But setting all that aside for the moment…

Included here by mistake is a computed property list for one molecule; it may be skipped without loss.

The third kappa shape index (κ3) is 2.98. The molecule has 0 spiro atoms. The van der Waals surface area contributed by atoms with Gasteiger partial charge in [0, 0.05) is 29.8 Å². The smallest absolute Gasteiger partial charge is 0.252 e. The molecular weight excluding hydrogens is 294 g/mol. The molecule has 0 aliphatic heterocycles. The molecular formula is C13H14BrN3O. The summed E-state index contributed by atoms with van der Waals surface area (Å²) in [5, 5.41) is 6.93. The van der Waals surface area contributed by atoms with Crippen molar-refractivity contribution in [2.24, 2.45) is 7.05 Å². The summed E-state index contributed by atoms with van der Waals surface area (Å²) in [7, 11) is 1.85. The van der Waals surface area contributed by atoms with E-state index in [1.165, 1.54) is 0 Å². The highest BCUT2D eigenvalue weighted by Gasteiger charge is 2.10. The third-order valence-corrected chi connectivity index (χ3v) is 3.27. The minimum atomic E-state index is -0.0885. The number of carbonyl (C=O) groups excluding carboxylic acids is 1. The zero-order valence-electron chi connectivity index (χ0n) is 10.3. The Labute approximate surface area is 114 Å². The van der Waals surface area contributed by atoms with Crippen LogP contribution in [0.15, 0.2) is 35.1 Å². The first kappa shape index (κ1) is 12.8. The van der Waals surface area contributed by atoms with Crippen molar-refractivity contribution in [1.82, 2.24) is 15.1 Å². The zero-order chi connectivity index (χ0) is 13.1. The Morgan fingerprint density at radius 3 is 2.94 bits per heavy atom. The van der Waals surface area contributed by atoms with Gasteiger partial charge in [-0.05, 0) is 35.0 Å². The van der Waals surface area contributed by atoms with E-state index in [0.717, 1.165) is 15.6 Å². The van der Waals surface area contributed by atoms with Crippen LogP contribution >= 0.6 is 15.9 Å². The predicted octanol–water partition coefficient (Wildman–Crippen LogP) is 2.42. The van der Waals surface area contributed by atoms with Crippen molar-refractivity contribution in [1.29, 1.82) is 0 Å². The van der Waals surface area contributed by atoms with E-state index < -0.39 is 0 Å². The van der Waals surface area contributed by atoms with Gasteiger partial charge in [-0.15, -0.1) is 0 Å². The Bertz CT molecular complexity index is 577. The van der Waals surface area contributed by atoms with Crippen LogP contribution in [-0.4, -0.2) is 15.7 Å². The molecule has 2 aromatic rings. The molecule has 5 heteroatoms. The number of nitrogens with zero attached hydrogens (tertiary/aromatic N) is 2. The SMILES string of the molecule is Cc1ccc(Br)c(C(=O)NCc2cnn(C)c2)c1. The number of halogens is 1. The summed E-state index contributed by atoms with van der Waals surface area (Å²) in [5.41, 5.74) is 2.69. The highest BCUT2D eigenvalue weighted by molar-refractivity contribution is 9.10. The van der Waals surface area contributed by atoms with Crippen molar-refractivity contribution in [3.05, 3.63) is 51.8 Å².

The inherent contradictions in Trump's rhetoric highlight the fact that the major, traditional divide between the parties is still present in this election. While the GOP candidate claims to offer more growth, he is, in reality, seemingly unconcerned about distributional questions (despite his claims to the contrary). Trump's growth agenda comes straight from the classic Republican or Chamber of Commerce playbook: tax cuts for corporations and the wealthy, along with deregulation of the economy, and a laissez-faire energy plan. Some populist. We know this will not actually generate better growth because it has failed to do so for the last four decades—otherwise, we would remember George W. Bush for the economic boom he created with his deep income, capital gains, and dividend tax cuts. We also know that growth, in and of itself, has not been associated with rising wages for most workers; these traditional GOP policies will, evidently, provide neither economic growth nor wage gains for the vast majority of workers.